Monday, 24 October 2011

Desh Diaries II: cartography

Desh is done. It is time to say goodbye.

For me, that is. For Akram Khan and the Akram Khan Company, it has just been birthed, after a long and eventful gestation. And it will – we all firmly believe, audience and critics, programmers and producers – go on to grow and flourish and soar for many years to come. It has a sense of timelessness, this piece.

But the rest of the creative associates have returned to our own worlds; after having inhabited this one across 14 months, 15 cities, 6 time zones, 3576 emails, 196 phone calls, hundreds of sketches and videos and compositions and lighting simulations (and these, just the ones I sent/received and remember - there are doubtless hundreds more!). And for the writers, after thousands of words of which not more than a hundred can actually be heard on stage: the rest, all the stories, the narrative connections, the leitmotifs, have morphed alchemically into animation, calligraphy, chants and music, and – most breathtakingly, unforgettably of all – into movement. Akram’s movement, which has never been less than spectacular, is absolutely riveting here.

It is also time to say goodbye to a team of almost preternaturally gifted people, the kind one does not come across everyday. Brilliance – a word very easily bandied about today – is a rare enough quality but brilliance that is so generous, so ready to be at the service of another artist’s aspiration is something one meets seldom in life. And that people so hugely gifted and deeply sensitive to the main artist should all converge on one project – across continents and languages and disciplines – still seems just a whisker away from a miracle. That is the pretty cynical, battle-hardened producer in me talking, used to seventeen different kinds of madness on collaborative projects, me-the-producer disarmed this time – in this new role as writer – by the suppleness everyone shared.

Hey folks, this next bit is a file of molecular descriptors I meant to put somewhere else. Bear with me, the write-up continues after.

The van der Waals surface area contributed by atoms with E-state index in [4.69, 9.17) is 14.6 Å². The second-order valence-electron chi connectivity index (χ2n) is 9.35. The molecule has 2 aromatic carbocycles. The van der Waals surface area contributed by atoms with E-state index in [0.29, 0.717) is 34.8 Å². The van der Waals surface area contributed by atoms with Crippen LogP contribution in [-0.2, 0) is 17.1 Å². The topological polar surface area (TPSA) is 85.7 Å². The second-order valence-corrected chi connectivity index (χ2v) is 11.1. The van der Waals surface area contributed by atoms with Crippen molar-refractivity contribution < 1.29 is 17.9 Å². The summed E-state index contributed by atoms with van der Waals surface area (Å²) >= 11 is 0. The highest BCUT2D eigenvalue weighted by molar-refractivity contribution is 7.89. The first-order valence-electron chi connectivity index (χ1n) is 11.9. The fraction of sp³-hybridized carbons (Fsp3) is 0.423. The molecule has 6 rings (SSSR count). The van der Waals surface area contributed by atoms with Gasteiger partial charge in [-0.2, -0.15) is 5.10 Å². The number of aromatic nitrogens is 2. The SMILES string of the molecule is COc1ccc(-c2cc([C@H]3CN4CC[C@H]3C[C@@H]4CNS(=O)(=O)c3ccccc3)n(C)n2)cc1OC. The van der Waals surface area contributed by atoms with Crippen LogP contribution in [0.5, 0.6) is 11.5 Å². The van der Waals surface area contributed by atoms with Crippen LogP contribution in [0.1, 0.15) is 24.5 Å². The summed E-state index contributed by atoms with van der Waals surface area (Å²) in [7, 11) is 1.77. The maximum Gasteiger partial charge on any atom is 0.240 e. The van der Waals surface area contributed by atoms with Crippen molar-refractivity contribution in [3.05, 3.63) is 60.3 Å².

Akram, the fountainhead behind this intensely creative – and, finally, inevitably personal – journey through time and place; through history, memory and imagination; springboarding on desire and duty and doubt and transcending them all, surpassing even our expectations with his mastery and virtuosity.

Tim Yip, who imagined a lush, phantasmagorical visual world where dream, reality and recollections flow into each other like all the tributaries into the Jamuna. And Irene Lu, his costume manager and assistant, who was there at every step, ideating, coordinating, encouraging.